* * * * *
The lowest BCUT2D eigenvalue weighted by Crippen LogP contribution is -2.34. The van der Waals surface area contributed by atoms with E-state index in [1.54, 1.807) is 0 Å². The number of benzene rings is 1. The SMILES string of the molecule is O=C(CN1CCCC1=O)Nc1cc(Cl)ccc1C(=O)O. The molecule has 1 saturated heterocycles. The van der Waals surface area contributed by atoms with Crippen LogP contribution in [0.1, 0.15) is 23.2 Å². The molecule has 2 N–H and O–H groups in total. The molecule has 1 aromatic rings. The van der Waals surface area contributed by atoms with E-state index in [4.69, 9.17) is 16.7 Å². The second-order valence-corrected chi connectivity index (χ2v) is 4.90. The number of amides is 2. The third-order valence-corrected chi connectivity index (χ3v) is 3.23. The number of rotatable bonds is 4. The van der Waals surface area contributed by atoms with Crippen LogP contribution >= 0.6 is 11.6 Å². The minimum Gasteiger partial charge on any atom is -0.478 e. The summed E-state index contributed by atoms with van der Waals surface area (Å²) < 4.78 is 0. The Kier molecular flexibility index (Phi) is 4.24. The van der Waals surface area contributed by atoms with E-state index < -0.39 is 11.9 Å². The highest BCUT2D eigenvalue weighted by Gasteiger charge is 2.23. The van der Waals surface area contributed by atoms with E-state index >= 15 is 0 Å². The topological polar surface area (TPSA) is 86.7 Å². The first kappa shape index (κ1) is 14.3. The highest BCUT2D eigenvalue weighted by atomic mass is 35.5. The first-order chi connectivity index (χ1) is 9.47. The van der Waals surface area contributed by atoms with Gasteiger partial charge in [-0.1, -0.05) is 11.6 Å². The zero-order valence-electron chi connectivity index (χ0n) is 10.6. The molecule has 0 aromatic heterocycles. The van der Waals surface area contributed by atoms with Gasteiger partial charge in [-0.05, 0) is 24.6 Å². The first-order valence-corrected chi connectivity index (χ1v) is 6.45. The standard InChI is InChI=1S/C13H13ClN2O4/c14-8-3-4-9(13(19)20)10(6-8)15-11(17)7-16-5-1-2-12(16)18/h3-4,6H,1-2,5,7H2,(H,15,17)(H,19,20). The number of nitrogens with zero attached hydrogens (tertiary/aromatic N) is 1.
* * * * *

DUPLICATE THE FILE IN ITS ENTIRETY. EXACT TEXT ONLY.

The lowest BCUT2D eigenvalue weighted by Crippen LogP contribution is -2.34. The van der Waals surface area contributed by atoms with E-state index in [1.54, 1.807) is 0 Å². The number of benzene rings is 1. The SMILES string of the molecule is O=C(CN1CCCC1=O)Nc1cc(Cl)ccc1C(=O)O. The molecule has 1 saturated heterocycles. The van der Waals surface area contributed by atoms with Crippen LogP contribution in [0.1, 0.15) is 23.2 Å². The molecule has 2 N–H and O–H groups in total. The molecule has 1 aromatic rings. The van der Waals surface area contributed by atoms with E-state index in [4.69, 9.17) is 16.7 Å². The second-order valence-corrected chi connectivity index (χ2v) is 4.90. The number of amides is 2. The third-order valence-corrected chi connectivity index (χ3v) is 3.23. The number of rotatable bonds is 4. The van der Waals surface area contributed by atoms with Crippen LogP contribution >= 0.6 is 11.6 Å². The minimum Gasteiger partial charge on any atom is -0.478 e. The summed E-state index contributed by atoms with van der Waals surface area (Å²) < 4.78 is 0. The Kier molecular flexibility index (Phi) is 4.24. The van der Waals surface area contributed by atoms with E-state index < -0.39 is 11.9 Å². The highest BCUT2D eigenvalue weighted by Gasteiger charge is 2.23. The van der Waals surface area contributed by atoms with E-state index >= 15 is 0 Å². The topological polar surface area (TPSA) is 86.7 Å². The first kappa shape index (κ1) is 14.3. The highest BCUT2D eigenvalue weighted by atomic mass is 35.5. The first-order chi connectivity index (χ1) is 9.47. The van der Waals surface area contributed by atoms with Gasteiger partial charge in [-0.1, -0.05) is 11.6 Å². The zero-order valence-electron chi connectivity index (χ0n) is 10.6. The molecule has 0 aromatic heterocycles. The van der Waals surface area contributed by atoms with Gasteiger partial charge in [-0.05, 0) is 24.6 Å². The first-order valence-corrected chi connectivity index (χ1v) is 6.45. The standard InChI is InChI=1S/C13H13ClN2O4/c14-8-3-4-9(13(19)20)10(6-8)15-11(17)7-16-5-1-2-12(16)18/h3-4,6H,1-2,5,7H2,(H,15,17)(H,19,20). The number of nitrogens with zero attached hydrogens (tertiary/aromatic N) is 1.